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It's getting chilly out there and my knees are starting to hurt from my short commute. I tried layered trousers (thick jeans + windstopper on top), but to no avail - my knees still get cold, while my whole legs sweat.

I am thinking of some kind of kneepads. If a product could provide (listed in decreasing order of priority): (1)warmth
(2)comfortable to wear all day, under baggy trousers
(3)knee joint support, as this is the joint I (ab)use the most
(4)knee protection during falls

it would be perfect!

I tried two types: volleyball sports soft pads, and medical support pads (from the pharmacy, very cheep). The volleyball are wonderfully warm; however both begin to come loose after maybe half an hour of riding.

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I'm told that recumbent bikes are a lot easier on the knees than traditional bikes, though they're not really suited to hilly regions. –  GordonM Nov 12 '12 at 7:19
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Many clothing companies do knee warmers designed specifically for cycling. Have you considered any of these? If so, was there a particular reason you rejected them? It just seems a bit weird that you're riding a bike, you're knees are cold, and the first thing you consider is something designed for volleyball! –  PeteH Nov 12 '12 at 10:26
    
The knee support thing is out of paranoia (like the protection of the knees from falls ... on a commute :D). I need goody-warmy knee-pads, that are comfortable and don't slide off :) –  Vorac Nov 12 '12 at 10:26
    
I just searched a uk online bike shop for "knee warmers" and get 15 different products, at a wide range of prices. So you're spoilt for choice - one of them even calls its product a "knee protector" so you may get some support in there too. –  PeteH Nov 12 '12 at 10:38
    
I'd suggest that you just wear cycling tights. You'll sweat less and stay warmer. –  Daniel R Hicks Nov 12 '12 at 12:58

4 Answers 4

up vote 6 down vote accepted

You can get explicit cycling knee warmers - I have a pair of these which see a lot of use (and sometimes go under jeans, very comfortably, if I'm out of an evening too). They are great for the morning commutes where it is cold but likely to be warmer by the time of the return journey, but also for the longer rides where you start colder than you'll finish and you need the flexibility to remove bits of kit. You can get fleece lined versions which are even warmer.

They're not cheap - but there are other cheaper alternatives designed to a similar style.

They don't offer explicit knee support, but if you need support for your knees when going about your day, then I doubt a cycling Q-and-A site is the best place for your question.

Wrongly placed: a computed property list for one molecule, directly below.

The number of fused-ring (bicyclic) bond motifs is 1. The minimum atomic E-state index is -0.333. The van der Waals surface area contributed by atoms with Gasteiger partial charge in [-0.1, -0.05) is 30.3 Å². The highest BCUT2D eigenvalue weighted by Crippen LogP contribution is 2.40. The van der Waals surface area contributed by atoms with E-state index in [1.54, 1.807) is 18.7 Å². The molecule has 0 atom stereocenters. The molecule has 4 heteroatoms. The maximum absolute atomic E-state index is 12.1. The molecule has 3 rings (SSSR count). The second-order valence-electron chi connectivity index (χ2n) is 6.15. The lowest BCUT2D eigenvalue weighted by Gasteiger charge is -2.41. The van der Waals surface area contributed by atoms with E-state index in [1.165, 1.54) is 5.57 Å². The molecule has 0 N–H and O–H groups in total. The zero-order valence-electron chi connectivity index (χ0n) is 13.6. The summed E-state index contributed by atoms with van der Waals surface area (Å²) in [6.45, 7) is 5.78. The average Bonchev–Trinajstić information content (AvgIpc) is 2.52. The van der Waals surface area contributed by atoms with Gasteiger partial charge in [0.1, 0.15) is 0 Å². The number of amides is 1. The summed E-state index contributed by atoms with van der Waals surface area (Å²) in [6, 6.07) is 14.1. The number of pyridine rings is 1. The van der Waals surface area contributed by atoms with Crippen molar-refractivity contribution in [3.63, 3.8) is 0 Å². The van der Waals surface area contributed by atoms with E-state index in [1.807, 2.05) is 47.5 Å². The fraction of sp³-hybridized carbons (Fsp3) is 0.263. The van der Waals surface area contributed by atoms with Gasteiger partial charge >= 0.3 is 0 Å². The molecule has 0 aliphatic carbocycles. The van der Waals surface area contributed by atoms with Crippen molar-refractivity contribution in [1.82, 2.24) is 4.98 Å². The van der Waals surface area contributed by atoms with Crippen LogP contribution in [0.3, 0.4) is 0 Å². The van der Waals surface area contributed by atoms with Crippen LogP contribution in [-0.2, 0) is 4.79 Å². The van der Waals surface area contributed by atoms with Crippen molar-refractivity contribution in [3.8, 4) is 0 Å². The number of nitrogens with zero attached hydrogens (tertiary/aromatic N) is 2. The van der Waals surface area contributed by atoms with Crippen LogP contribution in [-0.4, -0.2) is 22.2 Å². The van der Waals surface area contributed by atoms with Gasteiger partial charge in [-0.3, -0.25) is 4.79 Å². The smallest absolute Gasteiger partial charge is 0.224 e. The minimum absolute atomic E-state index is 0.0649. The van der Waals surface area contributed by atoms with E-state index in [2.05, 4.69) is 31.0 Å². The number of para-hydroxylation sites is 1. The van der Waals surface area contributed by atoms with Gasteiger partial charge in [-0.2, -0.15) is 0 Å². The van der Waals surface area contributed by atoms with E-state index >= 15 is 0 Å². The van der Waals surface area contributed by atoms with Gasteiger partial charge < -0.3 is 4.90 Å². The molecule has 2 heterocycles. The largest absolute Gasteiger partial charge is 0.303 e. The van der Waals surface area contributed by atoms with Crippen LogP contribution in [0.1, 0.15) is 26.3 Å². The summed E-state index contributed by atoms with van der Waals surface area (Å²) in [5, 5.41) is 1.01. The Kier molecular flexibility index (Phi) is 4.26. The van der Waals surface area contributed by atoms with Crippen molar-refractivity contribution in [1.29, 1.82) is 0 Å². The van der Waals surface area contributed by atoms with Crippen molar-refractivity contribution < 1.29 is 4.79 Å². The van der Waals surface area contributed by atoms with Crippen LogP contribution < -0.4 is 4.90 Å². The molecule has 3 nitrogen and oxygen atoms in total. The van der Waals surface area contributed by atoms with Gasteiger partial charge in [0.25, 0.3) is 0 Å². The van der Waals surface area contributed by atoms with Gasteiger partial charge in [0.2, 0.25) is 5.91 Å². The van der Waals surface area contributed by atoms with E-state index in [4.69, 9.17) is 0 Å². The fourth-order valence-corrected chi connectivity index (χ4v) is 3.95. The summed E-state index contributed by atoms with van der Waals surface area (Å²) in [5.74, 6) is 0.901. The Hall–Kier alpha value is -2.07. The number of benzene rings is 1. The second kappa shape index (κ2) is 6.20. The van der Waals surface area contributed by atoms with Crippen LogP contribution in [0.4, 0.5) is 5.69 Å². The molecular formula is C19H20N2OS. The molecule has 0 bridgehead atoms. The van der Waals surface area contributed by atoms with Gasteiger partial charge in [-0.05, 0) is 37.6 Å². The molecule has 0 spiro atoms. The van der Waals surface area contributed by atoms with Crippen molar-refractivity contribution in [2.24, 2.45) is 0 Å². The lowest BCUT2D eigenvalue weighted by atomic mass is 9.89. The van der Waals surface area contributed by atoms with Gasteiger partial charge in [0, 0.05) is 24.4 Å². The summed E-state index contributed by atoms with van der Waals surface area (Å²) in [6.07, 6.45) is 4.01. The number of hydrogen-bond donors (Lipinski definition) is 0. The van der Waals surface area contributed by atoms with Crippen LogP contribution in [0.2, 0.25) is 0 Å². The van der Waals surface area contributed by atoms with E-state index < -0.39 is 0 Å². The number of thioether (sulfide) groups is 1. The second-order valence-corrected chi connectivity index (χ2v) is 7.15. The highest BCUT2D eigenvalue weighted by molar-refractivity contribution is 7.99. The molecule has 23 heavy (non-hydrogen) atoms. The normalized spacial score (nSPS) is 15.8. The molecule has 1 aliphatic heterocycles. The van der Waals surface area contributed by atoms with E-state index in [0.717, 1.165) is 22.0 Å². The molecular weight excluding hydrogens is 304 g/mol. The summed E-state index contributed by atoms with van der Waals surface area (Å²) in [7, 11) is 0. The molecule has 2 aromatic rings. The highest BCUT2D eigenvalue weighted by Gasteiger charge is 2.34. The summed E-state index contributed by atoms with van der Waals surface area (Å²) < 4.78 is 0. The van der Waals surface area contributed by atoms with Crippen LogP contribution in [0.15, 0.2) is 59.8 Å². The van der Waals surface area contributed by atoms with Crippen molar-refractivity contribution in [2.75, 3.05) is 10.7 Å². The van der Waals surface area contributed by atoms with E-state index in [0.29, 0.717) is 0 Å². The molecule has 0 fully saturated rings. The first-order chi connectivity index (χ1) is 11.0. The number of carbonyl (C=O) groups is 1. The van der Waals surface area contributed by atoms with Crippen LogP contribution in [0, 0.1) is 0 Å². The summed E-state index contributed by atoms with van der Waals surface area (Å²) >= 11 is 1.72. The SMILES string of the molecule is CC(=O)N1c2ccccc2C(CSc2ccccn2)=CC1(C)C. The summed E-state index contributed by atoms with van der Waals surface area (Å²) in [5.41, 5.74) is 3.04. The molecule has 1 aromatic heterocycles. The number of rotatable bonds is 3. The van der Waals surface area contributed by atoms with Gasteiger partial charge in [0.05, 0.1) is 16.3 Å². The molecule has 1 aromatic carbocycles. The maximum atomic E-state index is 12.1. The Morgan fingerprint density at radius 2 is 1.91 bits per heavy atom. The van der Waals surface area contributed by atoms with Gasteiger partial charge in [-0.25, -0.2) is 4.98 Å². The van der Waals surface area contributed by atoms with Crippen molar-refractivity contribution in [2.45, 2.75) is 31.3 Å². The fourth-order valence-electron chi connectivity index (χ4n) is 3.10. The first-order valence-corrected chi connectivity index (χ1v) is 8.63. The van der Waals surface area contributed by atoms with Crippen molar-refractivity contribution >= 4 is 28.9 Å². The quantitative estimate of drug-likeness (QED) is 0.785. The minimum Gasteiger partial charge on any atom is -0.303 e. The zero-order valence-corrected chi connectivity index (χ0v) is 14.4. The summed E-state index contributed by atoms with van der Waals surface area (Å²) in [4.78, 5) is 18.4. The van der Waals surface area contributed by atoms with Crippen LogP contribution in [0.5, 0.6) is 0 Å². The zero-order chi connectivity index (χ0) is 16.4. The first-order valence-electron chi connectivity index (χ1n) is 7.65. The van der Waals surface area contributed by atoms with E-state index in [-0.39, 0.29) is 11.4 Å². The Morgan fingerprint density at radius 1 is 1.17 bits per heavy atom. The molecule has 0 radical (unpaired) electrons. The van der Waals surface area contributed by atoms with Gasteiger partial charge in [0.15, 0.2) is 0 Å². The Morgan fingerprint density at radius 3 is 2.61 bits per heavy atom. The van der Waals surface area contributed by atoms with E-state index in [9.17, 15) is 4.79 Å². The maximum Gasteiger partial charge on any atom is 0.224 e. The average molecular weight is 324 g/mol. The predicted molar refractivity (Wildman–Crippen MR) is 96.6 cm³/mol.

Similarly, if you think your cycling is causing your knee pain, I'd recommend a visit to your local bike shop and ask them about whether your bike is fit and adjusted properly.

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I'm a big knee warmer fan as well. Amazon has the cannondale ones for pretty cheap right now. amazon.com/gp/product/B003ES5DMK/ref=oh_details_o04_s01_i00 –  Ken Hiatt Nov 12 '12 at 16:05
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I've tried knee warmers, but on my knees they won't stay up. YMMV. –  Daniel R Hicks Nov 12 '12 at 16:46
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@DanielRHicks certainly some knee warmers are designed to go under cycle shorts so that the tight shorts will help keep them up. Some warmers (like the Rapha ones I have) have a rubberised border inside the top seam to assist with gripping. –  Unsliced Nov 13 '12 at 9:47

I use knee support bandages (tubes) from the pharmacy, to wear under trousers.

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My girlfriend uses those, and they are pretty damn cheep! I am still hesitant to try the expensive items the other answers recommend. Maybe a trip to second hand sports store could get me started... –  Vorac Dec 4 '12 at 6:49

I wear MEC Roubaix Tights down to about -10c and haven't had any problems with my legs or knees getting cold. The front and backs are made of different materials so the front of your legs stay warm because they stop the wind, and you legs stay cool (not sweating hot) because the backs are breathable and let the heat generated by your muscles out. I'm on my third season with them and they are still holding up quite well. Defintely worth the money.

They might be a little warm to wear under trousers but they are close fitting enough that they would fit under baggy trousers. Although I just change at work when I get there. If you don't have actual change rooms and showers, the handicapped stall in the bathroom usually provides plenty of room for changing.

As far as knee joint support goes, you should probably just get a proper knee support from the pharmacy, and wear it under (or over, depending on fit) the bike tights.

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You could modify a pair of thermal socks. Snip off the toe region and slide the thermal tubes over your knees with the heel pit over your knee cap, should be a good fit. You might also want to try a wind resistant material as it is likely to be the cold air rushing past that is causing the symptoms.

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